Putting the Ops back in DevOps

I’ve been taking some time as of late to contemplate the role of DevOps in the enterprise and more specifically within operations teams.  In the broadest of terms, the concept of DevOps is meant to break down the barriers  between development teams and operations teams, get them all on the same page and automate as much stuff as possible so that the development team can iterate as fast as possible.  After a lot of thought I started to ask myself, what about the great divide between different operations functions?

From the perspective of development teams or application support teams, operations are generally thought of as the group of people that make a big fuss when requirements are not set or someone decided to do something out of the ordinary like attract an extra few hundred users to an application in the course of a few days.  The reality is, operations teams tend to be made up of highly specialized admins that often feel the same way about each other as developers and application admins feel about them.  There are storage admins, windows and Linux admins, visualization admins, people that take care of user accounts and directory services, dedicated messaging and collaboration teams – the list can go on and on and get more and more complex as organizations get bigger and bigger – that don’t necessarily know what each other are doing and nor do they care.  Certain things are out of their sphere of influence, expertise and more than likely their manager.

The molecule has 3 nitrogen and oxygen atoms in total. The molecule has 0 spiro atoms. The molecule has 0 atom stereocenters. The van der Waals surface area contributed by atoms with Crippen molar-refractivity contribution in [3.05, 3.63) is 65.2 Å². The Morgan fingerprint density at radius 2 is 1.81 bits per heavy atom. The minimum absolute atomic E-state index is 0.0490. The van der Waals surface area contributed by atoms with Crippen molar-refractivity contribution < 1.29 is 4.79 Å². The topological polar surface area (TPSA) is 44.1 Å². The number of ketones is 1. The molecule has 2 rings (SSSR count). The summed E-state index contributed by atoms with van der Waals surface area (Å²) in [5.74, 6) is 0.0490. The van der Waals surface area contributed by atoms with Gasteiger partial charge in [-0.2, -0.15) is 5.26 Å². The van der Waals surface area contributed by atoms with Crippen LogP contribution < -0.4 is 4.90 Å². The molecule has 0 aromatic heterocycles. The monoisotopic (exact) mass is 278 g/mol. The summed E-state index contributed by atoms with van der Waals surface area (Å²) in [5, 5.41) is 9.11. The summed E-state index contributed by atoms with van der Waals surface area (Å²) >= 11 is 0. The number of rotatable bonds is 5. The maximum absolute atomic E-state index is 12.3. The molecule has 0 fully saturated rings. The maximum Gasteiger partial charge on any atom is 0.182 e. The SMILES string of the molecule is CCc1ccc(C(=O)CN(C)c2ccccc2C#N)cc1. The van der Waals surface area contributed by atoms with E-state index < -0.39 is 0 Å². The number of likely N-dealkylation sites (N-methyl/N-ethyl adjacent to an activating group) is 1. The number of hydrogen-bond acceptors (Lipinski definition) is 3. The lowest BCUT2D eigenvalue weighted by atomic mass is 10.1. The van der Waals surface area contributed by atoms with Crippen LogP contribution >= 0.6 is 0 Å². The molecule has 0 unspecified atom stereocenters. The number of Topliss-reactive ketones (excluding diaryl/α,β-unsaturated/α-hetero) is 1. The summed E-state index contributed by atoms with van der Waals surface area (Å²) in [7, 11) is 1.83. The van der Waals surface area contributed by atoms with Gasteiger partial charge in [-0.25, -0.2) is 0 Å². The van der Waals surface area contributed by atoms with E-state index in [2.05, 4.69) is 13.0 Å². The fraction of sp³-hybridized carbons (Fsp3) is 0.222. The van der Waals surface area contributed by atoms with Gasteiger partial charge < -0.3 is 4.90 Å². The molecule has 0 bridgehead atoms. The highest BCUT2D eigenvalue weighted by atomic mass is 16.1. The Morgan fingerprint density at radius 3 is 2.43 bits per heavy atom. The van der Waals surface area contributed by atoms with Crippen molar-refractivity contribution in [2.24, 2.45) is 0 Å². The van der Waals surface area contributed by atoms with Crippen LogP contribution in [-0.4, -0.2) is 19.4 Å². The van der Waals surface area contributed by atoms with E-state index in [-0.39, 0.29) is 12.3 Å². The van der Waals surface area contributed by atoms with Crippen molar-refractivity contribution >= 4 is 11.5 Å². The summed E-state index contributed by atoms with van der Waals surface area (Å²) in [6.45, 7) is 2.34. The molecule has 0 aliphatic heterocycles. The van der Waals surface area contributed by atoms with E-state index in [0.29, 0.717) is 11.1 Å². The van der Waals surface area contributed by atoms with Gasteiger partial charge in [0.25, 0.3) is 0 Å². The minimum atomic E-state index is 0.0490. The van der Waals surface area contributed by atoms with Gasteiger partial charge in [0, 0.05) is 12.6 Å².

Any organization that is taking a serious look at bringing in DevOps practices into their IT department needs to have a good look at the operations department as well as development, and perhaps even more so.  When all of the specializations within operations are working together, understanding what each other are dong and have a common toolkit in place for process, automation, monitoring and reporting, it’s just as nice to watch as a development team using configuration management to deploy a new test farm.

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